More Evidence Early Intervention in Autism Gets Results

An early behavioral intervention may not only improve behaviors in young children with autism but it could also lead to “striking” brain changes, according to new imaging research.

A small case series study showed that after receiving a pivotal response treatment (PRT) intervention, the participating children with autism spectrum disorders (ASD), who were only 5 years of age, showed significant improvements in adaptive behavior as well as in communication. They also had increased activation in brain regions that support social perception, as shown by functional magnetic resonance imaging (fMRI) scans.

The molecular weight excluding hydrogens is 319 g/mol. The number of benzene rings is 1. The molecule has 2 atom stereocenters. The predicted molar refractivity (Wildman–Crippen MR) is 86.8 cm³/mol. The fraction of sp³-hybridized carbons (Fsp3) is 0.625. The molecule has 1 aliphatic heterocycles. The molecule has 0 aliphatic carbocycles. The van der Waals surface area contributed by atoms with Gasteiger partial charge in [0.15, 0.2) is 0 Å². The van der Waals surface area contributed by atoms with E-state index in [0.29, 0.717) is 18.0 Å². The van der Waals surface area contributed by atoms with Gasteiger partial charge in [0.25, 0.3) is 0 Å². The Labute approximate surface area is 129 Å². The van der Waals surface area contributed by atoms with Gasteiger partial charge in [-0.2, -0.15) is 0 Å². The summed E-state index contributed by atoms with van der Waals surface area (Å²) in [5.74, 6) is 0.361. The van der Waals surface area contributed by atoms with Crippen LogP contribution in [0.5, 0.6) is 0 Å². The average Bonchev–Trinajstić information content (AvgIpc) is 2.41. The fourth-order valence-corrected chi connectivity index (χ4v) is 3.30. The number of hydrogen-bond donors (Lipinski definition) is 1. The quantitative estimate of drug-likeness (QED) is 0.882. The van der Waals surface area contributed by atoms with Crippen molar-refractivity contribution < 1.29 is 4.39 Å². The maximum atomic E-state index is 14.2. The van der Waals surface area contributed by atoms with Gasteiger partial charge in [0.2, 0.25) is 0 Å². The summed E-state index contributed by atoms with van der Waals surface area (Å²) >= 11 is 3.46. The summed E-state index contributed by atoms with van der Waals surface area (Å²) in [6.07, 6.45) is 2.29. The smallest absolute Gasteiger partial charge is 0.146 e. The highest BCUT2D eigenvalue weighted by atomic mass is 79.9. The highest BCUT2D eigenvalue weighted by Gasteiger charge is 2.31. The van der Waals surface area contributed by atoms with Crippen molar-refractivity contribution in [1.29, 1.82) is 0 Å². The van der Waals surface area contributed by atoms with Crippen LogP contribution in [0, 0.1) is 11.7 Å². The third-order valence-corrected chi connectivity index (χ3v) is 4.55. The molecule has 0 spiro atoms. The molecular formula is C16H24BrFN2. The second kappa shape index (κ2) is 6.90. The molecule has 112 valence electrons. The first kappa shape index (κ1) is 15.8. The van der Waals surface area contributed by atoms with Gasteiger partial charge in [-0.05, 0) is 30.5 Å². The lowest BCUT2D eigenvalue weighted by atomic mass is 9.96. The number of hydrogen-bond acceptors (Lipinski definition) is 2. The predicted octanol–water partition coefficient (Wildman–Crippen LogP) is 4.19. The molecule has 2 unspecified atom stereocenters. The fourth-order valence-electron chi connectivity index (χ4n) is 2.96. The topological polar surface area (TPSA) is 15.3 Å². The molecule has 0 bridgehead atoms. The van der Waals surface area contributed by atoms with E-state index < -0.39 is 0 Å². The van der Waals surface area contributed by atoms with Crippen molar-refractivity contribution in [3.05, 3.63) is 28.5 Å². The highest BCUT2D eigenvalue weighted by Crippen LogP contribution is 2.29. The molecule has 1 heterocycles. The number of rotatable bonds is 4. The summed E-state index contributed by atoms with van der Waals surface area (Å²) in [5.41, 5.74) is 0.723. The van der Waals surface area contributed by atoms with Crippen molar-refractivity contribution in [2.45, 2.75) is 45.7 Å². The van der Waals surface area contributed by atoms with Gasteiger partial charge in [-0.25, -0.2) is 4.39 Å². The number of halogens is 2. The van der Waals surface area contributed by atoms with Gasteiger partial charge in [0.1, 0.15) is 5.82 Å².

“I think this is the first time fMRI has been used to identify neural correlates of response to a treatment such as this. And parents really like it,” co-investigator Fred R. Volkmar, MD, director of the Child Study Center at the Yale University School of Medicine in New Haven, Connecticut, and chief of child psychiatry at the Children’s Hospital at Yale–New Haven, told Medscape Medical News.

The study was published online October 27 in the Journal of Autism and Developmental Disorders.

Remarkable Changes

The PRT intervention includes parental training and uses motivational play activities in its methods. Although this initial analysis focused only on 2 children, Dr. Volkmar reported that the results have led to a new full-scale study that includes 60 children.

–Deborah Brauser,

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